Members of Fleet Air Reconnaissance Squadron (VQ) 1 hosted their counterparts from Japan Maritime Self-Defense Force (JMSDF) Air Reconnaissance Squadron (VQ) 81 during Raijin 22-2, as part of an annual unit exchange, Sept. 21-22. Raijin 22-2, named for the Japanese god of lightning, thunder, and storms, consisted of a gift and brief exchange, group discussions, static displays, and rider embark flight. VQ-1 and VQ-81 continue a history of cooperation that spans almost three decades. Bilateral exchanges improve tactical skills and the interoperability between the JMSDF and the U.S. Navy.
“VQ-1 and VQ-81 have a long history of cooperation and mission success and I am incredibly honored to continue this unique and valuable partnership,” said Cmdr. Nick Bullard, VQ-1 commanding officer. “This opportunity to learn and train together face-to-face is invaluable and more important than ever.”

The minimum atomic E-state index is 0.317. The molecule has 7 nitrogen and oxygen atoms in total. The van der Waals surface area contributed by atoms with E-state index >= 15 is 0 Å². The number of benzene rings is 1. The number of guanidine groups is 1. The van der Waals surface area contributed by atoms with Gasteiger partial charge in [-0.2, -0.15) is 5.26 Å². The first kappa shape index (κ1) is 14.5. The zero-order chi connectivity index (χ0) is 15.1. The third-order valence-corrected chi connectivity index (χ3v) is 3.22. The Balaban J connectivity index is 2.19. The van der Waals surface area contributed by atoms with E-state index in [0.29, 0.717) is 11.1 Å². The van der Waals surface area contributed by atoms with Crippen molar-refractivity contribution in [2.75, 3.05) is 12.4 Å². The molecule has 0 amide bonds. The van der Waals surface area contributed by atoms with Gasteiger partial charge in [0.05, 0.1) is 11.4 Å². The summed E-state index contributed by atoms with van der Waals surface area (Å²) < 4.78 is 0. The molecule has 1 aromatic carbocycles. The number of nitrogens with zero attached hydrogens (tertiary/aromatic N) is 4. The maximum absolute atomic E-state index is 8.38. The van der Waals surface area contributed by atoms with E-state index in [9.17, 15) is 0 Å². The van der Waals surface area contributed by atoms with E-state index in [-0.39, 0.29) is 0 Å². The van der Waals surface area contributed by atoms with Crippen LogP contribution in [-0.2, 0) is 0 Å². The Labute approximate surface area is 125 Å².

Fleet Air Reconnaissance Squadron 1 (VQ-1) is an aviation unit of the United States Navy established on 1 June 1955. Its role is aerial reconnaissance and signals intelligence. The squadron is nicknamed the “World Watchers” and is based at NAS Whidbey Island, flying Lockheed EP-3E Aries II aircraft. VQ-1 is part of Commander, Task Force 72. Based out of Whidbey Island, Washington, the “World Watchers” are currently operating from Kadena Air Base in Okinawa, Japan. The squadron conducts naval operations as part of a rotational deployment to the U.S. 7th Fleet area of operations.
The Lockheed EP-3 is an electronic signals reconnaissance variant of the P-3 Orion, operated by the United States Navy. The aircraft is known by the acronym ARIES, or “Airborne Reconnaissance Integrated Electronic System”. and has Signals intelligence (SIGINT) capabilities. SIGINT is the interception of signals, whether communications between people (communications intelligence—abbreviated to COMINT) or from electronic signals not directly used in communication (electronic intelligence—abbreviated to ELINT). The EP-3E generally has a crew of 24, including linguists, cryptographers and technicians.